When Joseph Kwong decided to buy his first electric vehicle in 2014, the choice was a no-brainer. Kwong, chief executive of EVEN Recharge—a startup developing neighborhood EV charging solutions—lives in Fremont, Calif., a few miles away from Tesla’s main factory. He was thrilled to plunk down $83,000 to buy his first Tesla Model S. “I knew that I was overpaying for the car,” he said. “But I believed in EV technology, and I appreciated what Tesla was doing.” Three years later, Kwong re-upped his commitment to Tesla by adding a second Model S to his garage.
However, over the years, Kwong slowly piled up a list of complaints about the cars. The sensor-driven windshield wipers wildly flap when there’s barely a drizzle, but sometimes won’t budge during a deluge. There’s the driver-assist feature that cost him about $5,000 and never worked. And he calls Tesla’s Smart Summon feature “a joke that I wouldn’t trust to use even in an empty parking lot.” He now takes Tesla CEO Elon Musk’s promises for groundbreaking features with an SUV-size grain of salt. “Tesla cars are never really finished and never will be,” Kwong said. “A Tesla is always a beta car.”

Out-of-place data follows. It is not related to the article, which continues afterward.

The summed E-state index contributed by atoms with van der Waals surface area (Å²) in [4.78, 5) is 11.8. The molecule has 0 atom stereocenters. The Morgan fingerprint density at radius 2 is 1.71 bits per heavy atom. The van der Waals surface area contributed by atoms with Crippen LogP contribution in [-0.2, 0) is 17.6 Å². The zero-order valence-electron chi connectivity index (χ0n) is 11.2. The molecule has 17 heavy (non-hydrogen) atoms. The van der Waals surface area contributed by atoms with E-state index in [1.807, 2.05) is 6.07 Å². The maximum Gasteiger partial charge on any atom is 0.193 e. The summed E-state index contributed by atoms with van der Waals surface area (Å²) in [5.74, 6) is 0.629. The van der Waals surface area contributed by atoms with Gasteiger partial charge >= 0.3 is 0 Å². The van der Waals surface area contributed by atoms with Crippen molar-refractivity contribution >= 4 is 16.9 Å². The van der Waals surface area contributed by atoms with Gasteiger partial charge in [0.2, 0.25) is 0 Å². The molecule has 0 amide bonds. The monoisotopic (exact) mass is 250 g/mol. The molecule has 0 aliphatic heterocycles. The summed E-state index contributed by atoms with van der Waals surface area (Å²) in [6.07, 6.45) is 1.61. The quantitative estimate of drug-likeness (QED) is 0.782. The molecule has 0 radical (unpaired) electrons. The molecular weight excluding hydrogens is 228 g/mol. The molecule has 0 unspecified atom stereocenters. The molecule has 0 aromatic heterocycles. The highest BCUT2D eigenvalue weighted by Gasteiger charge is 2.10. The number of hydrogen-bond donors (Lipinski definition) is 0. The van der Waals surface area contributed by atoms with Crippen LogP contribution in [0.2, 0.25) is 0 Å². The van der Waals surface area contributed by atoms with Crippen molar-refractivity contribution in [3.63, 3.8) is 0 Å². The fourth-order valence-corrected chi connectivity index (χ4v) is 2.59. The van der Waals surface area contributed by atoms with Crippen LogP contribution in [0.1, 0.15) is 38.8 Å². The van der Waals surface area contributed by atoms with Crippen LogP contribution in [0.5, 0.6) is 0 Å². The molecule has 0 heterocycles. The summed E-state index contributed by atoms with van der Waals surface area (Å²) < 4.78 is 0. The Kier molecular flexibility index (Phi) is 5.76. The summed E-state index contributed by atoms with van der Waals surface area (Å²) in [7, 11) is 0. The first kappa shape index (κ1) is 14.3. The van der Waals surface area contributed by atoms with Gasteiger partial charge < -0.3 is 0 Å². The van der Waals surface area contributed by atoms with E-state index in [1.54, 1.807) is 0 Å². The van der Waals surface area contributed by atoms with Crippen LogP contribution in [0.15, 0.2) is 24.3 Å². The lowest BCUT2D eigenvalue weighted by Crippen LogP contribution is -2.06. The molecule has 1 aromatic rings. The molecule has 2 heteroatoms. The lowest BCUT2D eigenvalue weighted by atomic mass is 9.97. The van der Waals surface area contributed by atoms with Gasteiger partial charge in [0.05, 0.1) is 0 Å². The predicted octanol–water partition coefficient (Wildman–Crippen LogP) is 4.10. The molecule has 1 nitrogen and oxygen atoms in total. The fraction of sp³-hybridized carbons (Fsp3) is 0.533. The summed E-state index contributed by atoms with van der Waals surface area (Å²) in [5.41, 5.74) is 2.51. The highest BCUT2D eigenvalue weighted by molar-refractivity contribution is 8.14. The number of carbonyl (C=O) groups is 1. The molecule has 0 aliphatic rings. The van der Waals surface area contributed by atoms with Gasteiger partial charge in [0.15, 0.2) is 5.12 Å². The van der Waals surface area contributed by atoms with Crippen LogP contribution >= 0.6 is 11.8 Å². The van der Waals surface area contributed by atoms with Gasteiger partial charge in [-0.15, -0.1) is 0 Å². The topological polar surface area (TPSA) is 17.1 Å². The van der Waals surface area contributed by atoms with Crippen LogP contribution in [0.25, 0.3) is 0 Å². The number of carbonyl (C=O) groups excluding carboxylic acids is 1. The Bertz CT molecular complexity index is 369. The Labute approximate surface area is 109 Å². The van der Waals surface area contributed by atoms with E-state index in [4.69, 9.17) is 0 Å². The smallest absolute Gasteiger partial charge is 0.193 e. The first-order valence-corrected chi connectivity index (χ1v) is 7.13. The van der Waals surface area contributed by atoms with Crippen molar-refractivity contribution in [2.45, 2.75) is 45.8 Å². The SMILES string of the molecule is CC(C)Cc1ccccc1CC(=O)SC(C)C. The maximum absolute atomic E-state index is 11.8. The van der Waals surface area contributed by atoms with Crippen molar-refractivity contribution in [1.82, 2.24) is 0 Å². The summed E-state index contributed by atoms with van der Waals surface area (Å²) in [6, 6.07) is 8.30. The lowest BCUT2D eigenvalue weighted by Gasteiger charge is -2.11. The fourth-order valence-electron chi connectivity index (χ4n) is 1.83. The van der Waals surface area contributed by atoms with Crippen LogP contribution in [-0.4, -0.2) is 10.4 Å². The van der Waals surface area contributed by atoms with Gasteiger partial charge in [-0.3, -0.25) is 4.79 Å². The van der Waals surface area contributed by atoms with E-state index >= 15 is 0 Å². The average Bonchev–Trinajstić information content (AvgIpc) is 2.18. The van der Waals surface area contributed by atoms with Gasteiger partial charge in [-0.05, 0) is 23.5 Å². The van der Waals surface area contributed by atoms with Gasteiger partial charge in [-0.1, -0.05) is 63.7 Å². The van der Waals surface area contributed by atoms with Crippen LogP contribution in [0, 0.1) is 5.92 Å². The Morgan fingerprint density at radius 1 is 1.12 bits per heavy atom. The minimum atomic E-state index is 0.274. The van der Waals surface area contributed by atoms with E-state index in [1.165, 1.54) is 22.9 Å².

So last spring Kwong sold his 2014 Model S and leased a brand-new Volkswagen ID.4 all-electric SUV. He doubts he will buy another Tesla in the future. Among the tech-savvy, early-adopting set in Silicon Valley, he’s not alone.